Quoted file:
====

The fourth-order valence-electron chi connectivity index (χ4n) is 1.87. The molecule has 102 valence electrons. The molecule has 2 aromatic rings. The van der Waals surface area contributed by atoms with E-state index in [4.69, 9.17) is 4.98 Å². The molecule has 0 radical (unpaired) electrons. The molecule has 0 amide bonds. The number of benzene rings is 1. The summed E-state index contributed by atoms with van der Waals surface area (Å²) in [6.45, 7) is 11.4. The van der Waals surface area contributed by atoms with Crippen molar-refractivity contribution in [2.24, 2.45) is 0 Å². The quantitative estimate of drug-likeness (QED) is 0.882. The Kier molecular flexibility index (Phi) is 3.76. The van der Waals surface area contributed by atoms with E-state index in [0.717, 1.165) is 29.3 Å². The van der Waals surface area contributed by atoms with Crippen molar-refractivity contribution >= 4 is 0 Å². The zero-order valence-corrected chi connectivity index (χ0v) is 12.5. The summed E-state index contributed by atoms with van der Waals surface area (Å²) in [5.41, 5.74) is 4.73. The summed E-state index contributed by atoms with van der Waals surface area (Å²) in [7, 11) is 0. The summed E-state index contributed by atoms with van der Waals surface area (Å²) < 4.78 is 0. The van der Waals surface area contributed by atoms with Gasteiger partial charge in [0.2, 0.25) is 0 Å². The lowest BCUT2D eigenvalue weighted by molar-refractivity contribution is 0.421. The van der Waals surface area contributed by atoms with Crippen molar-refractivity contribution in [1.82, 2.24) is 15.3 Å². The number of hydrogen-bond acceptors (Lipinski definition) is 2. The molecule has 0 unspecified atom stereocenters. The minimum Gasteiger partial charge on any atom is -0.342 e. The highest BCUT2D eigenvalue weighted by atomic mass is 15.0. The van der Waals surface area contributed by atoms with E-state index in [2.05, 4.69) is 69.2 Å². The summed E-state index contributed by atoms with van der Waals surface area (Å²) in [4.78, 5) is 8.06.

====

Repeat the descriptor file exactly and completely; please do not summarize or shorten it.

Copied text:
The fourth-order valence-electron chi connectivity index (χ4n) is 1.87. The molecule has 102 valence electrons. The molecule has 2 aromatic rings. The van der Waals surface area contributed by atoms with E-state index in [4.69, 9.17) is 4.98 Å². The molecule has 0 radical (unpaired) electrons. The molecule has 0 amide bonds. The number of benzene rings is 1. The summed E-state index contributed by atoms with van der Waals surface area (Å²) in [6.45, 7) is 11.4. The van der Waals surface area contributed by atoms with Crippen molar-refractivity contribution in [2.24, 2.45) is 0 Å². The quantitative estimate of drug-likeness (QED) is 0.882. The Kier molecular flexibility index (Phi) is 3.76. The van der Waals surface area contributed by atoms with E-state index in [0.717, 1.165) is 29.3 Å². The van der Waals surface area contributed by atoms with Crippen molar-refractivity contribution >= 4 is 0 Å². The zero-order valence-corrected chi connectivity index (χ0v) is 12.5. The summed E-state index contributed by atoms with van der Waals surface area (Å²) in [5.41, 5.74) is 4.73. The summed E-state index contributed by atoms with van der Waals surface area (Å²) in [7, 11) is 0. The summed E-state index contributed by atoms with van der Waals surface area (Å²) < 4.78 is 0. The van der Waals surface area contributed by atoms with Gasteiger partial charge in [0.2, 0.25) is 0 Å². The lowest BCUT2D eigenvalue weighted by molar-refractivity contribution is 0.421. The van der Waals surface area contributed by atoms with Crippen molar-refractivity contribution in [1.82, 2.24) is 15.3 Å². The number of hydrogen-bond acceptors (Lipinski definition) is 2. The molecule has 0 unspecified atom stereocenters. The minimum Gasteiger partial charge on any atom is -0.342 e. The highest BCUT2D eigenvalue weighted by atomic mass is 15.0. The van der Waals surface area contributed by atoms with E-state index in [2.05, 4.69) is 69.2 Å². The summed E-state index contributed by atoms with van der Waals surface area (Å²) in [4.78, 5) is 8.06.